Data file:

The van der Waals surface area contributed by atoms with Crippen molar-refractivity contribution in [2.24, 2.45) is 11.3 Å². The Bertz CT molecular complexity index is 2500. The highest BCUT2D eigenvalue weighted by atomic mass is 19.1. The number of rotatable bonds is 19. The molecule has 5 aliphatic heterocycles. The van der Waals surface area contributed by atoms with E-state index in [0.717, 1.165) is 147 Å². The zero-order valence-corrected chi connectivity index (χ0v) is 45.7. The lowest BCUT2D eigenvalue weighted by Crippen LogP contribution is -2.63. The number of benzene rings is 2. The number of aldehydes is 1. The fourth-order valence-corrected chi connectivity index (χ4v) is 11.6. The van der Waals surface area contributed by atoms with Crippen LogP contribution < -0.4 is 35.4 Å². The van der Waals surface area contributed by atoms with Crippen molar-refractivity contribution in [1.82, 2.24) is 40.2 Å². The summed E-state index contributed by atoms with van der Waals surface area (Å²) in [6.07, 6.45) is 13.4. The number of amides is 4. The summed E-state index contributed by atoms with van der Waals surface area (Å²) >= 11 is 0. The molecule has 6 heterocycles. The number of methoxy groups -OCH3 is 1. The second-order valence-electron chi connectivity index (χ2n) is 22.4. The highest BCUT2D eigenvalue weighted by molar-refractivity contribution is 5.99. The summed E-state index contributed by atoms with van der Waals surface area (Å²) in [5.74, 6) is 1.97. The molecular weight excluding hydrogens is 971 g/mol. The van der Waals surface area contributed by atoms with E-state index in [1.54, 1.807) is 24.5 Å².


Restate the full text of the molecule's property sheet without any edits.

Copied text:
The van der Waals surface area contributed by atoms with Crippen molar-refractivity contribution in [2.24, 2.45) is 11.3 Å². The Bertz CT molecular complexity index is 2500. The highest BCUT2D eigenvalue weighted by atomic mass is 19.1. The number of rotatable bonds is 19. The molecule has 5 aliphatic heterocycles. The van der Waals surface area contributed by atoms with E-state index in [0.717, 1.165) is 147 Å². The zero-order valence-corrected chi connectivity index (χ0v) is 45.7. The lowest BCUT2D eigenvalue weighted by Crippen LogP contribution is -2.63. The number of benzene rings is 2. The number of aldehydes is 1. The fourth-order valence-corrected chi connectivity index (χ4v) is 11.6. The van der Waals surface area contributed by atoms with Crippen LogP contribution < -0.4 is 35.4 Å². The van der Waals surface area contributed by atoms with Crippen molar-refractivity contribution in [1.82, 2.24) is 40.2 Å². The summed E-state index contributed by atoms with van der Waals surface area (Å²) in [6.07, 6.45) is 13.4. The number of amides is 4. The summed E-state index contributed by atoms with van der Waals surface area (Å²) >= 11 is 0. The molecule has 6 heterocycles. The number of methoxy groups -OCH3 is 1. The second-order valence-electron chi connectivity index (χ2n) is 22.4. The highest BCUT2D eigenvalue weighted by molar-refractivity contribution is 5.99. The summed E-state index contributed by atoms with van der Waals surface area (Å²) in [5.74, 6) is 1.97. The molecular weight excluding hydrogens is 971 g/mol. The van der Waals surface area contributed by atoms with E-state index in [1.54, 1.807) is 24.5 Å².